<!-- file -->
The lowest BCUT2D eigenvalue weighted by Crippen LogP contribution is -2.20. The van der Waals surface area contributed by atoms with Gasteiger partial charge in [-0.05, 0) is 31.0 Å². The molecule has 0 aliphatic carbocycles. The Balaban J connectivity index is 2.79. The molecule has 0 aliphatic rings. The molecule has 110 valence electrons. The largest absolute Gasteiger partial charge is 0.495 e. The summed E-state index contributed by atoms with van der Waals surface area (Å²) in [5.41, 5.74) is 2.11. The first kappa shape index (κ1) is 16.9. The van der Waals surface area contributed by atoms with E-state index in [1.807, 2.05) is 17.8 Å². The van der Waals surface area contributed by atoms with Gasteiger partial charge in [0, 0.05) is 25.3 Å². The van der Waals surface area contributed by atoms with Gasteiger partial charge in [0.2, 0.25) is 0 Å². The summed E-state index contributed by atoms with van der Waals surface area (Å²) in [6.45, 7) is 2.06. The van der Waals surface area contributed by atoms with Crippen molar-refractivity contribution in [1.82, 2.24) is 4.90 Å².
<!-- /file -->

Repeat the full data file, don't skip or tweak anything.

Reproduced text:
The lowest BCUT2D eigenvalue weighted by Crippen LogP contribution is -2.20. The van der Waals surface area contributed by atoms with Gasteiger partial charge in [-0.05, 0) is 31.0 Å². The molecule has 0 aliphatic carbocycles. The Balaban J connectivity index is 2.79. The molecule has 0 aliphatic rings. The molecule has 110 valence electrons. The largest absolute Gasteiger partial charge is 0.495 e. The summed E-state index contributed by atoms with van der Waals surface area (Å²) in [5.41, 5.74) is 2.11. The first kappa shape index (κ1) is 16.9. The van der Waals surface area contributed by atoms with E-state index in [1.807, 2.05) is 17.8 Å². The van der Waals surface area contributed by atoms with Gasteiger partial charge in [0, 0.05) is 25.3 Å². The van der Waals surface area contributed by atoms with Gasteiger partial charge in [0.2, 0.25) is 0 Å². The summed E-state index contributed by atoms with van der Waals surface area (Å²) in [6.45, 7) is 2.06. The van der Waals surface area contributed by atoms with Crippen molar-refractivity contribution in [1.82, 2.24) is 4.90 Å².